The Correspondence of M. Tullius Cicero: Arranged According to Its Chronological Order, Volume 2

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Hodges, Foster, & Figgis, 1906 - Latin letters
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Page 246 - V2): pellitur e medio sapientia, vi geritur res; spernitur orator bonus, horridus miles amatur.
Page xlvi - ... And the heart of Patroklos urged him against Hector, for he was eager to smite him, but his swift steeds bore Hector forth and away. And even as beneath a tempest the whole black earth is oppressed, on an autumn day, when Zeus pours forth rain most vehemently, being in wrath and anger against men, who judge crooked judgments forcefully in the assembly, and drive justice out, and reck not of the vengeance of the gods...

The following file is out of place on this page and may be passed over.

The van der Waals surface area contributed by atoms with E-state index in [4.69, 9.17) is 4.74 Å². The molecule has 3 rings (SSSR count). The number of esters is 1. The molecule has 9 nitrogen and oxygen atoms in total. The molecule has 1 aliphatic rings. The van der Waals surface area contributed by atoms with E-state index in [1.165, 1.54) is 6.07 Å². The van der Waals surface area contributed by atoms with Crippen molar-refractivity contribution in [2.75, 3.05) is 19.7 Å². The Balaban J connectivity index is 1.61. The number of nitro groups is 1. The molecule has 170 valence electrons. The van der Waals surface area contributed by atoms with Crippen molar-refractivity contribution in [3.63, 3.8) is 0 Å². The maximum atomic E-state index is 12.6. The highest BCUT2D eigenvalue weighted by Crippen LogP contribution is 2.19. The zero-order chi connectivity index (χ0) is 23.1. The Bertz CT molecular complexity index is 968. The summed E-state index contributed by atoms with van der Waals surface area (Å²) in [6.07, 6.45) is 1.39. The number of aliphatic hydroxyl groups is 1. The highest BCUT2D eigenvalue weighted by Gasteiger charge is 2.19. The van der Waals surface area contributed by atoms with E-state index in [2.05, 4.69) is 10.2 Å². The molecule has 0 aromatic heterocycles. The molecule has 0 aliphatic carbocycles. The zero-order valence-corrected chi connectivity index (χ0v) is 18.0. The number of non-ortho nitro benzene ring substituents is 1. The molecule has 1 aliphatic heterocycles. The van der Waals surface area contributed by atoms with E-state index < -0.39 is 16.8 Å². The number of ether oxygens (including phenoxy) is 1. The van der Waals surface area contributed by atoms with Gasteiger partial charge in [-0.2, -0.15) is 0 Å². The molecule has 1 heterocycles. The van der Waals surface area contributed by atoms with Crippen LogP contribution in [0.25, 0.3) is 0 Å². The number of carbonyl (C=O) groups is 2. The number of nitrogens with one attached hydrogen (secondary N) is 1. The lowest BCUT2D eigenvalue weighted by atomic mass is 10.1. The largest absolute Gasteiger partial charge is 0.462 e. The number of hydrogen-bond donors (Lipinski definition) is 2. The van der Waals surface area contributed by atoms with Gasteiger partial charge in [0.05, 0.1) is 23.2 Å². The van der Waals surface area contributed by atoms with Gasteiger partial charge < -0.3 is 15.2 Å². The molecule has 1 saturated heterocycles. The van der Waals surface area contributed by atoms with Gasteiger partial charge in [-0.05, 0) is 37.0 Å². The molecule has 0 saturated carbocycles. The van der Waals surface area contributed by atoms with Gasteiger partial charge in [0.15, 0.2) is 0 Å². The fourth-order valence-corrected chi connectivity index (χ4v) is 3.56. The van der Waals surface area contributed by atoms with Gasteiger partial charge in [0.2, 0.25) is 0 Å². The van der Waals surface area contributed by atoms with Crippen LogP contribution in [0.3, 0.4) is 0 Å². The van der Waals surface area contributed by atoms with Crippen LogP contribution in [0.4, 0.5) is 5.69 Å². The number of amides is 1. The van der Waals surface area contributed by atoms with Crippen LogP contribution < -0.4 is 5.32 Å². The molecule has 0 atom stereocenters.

Page 68 - Nam tu quidem, etsi es natura •noXiTiKOS, tamen nullam habes propriam servitutem, communi frueris nomine 1 ; ego vero, qui, si loquor de re publica, quod oportet, insanus, si, quod opus est, servus existimor, si taceo, oppressus et captus, quo dolore esse debeo?
Page 246 - The good old rule Sufficeth them, the simple plan, That they should take who have the power, And they should keep who can.
Page lxxiv - ... ex eo quaererem quid opus esset, Atticum se dixit quaerere. superbiam autem ipsius reginae, cum esset trans Tiberim in hortis, commemorare sine magno dolore non possum. nihil igitur cum istis; nec tam animum me quam vix stomachum habere arbitrantur.
Page 125 - The criticism of Quintus, with which Cicero expresses his accord, was that Lucretius had not only much of the genius of Ennius and Attius, but also much of the art of the poets of the new school, among them even Catullus, who are fashioning themselves on the model of the Alexandrine poets, especially of Callimachus and of Euphorion of Chalcis.

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